Comedian Martin Lawrence is one of a small number of people banned from SNL for life. The reason? A rather racy 1994 monologue referencing the then-current scandal around John and Lorena Bobbitt. In his monologue, Lawrence describes the terror he now feels regarding the opposite sex, and riffs off the experience John Bobbitt must have had after the high-profile act of mutilation had been completed. That wasn't the end of his scandalous soliloquy, however — he goes on to discuss feminine hygiene practices. Or, more precisely, a lack thereof among the women he was seeing.

Lawrence wasn't just banned from ever appearing on SNL ever again, but was, in fact, censored from the episode he had hosted. An intertitle replaced his monologue in repeat airings, describing "a frank and lively discussion" that "nearly cost us all our jobs." SNL is known from crossing lines, but some will get a laugh while others will get you banished.

Missing the point of #metoo

Comedy is more art than science, and nothing proves this more thoroughly than SNL and its plethora of sketches that aren't exactly flops, but couldn't be called successes either. Take 2017's "Sexual Harassment Charlie" sketch. In it, the women of a workplace are presented with two men being fired for sexual harassment. One, a power-player prone to making inappropriate comments, apologizes for his misconduct but is met with derision. The other, a front desk attendant named Charlie played by a cheeky Kenan Thompson, is still gleefully obscene — but the women laugh his creepy comments off as lovably eccentric. Ultimately, it is revealed that Charlie is wanted for kidnapping and living under an assumed name.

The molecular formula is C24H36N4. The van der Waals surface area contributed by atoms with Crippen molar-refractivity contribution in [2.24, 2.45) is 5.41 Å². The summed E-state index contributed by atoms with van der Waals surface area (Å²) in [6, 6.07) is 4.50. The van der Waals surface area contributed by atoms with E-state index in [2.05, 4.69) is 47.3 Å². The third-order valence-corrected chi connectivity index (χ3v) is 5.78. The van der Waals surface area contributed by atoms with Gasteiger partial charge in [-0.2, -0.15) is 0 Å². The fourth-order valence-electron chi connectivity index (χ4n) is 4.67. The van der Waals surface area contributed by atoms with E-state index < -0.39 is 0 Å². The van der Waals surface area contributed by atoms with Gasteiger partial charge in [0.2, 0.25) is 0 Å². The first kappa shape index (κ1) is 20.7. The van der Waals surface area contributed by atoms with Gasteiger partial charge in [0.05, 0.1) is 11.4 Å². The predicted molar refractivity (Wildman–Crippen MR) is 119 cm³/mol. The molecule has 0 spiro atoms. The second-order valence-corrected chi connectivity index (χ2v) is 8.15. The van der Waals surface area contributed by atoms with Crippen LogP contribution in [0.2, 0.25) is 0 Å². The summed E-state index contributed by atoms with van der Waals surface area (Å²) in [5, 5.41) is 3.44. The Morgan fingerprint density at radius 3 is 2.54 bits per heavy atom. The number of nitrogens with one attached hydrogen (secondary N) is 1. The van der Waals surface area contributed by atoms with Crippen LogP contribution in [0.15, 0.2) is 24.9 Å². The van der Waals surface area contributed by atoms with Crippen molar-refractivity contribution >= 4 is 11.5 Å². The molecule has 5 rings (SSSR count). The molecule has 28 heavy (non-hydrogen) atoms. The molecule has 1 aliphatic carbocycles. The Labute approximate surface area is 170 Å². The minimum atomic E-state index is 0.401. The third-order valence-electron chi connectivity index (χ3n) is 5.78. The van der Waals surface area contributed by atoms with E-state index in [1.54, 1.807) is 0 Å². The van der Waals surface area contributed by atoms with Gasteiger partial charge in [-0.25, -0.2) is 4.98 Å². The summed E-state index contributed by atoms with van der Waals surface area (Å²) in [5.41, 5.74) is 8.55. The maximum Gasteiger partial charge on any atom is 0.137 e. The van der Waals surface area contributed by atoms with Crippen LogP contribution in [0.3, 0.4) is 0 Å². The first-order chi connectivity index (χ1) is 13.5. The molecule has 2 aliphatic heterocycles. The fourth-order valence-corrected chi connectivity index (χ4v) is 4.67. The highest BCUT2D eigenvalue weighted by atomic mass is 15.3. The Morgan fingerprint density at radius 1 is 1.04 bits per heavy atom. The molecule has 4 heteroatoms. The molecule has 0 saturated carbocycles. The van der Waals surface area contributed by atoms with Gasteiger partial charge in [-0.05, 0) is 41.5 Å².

For many, the joke didn't so much fail as implode. Commentators called it awkward, attempting to parody a double standard that doesn't actually exist, and outright blind to the actual ramifications of harassment. Sometimes you strike gold, as with SNL's similarly-themed "Welcome to Hell" sketch, and sometimes... well, sometimes you get Charlie.

A blind joke about blindness

We might not all wield political office, but we can all wield a joke and its potentially devastating power. That's why comedy is so important: when it lampoons the powerful, it empowers the teller and the audience alike. But when mishandled, that power tends to blow up in a comedian's face. Witness the 2008 Weekend Update segment in which Fred Armisen portrays Governor David Paterson.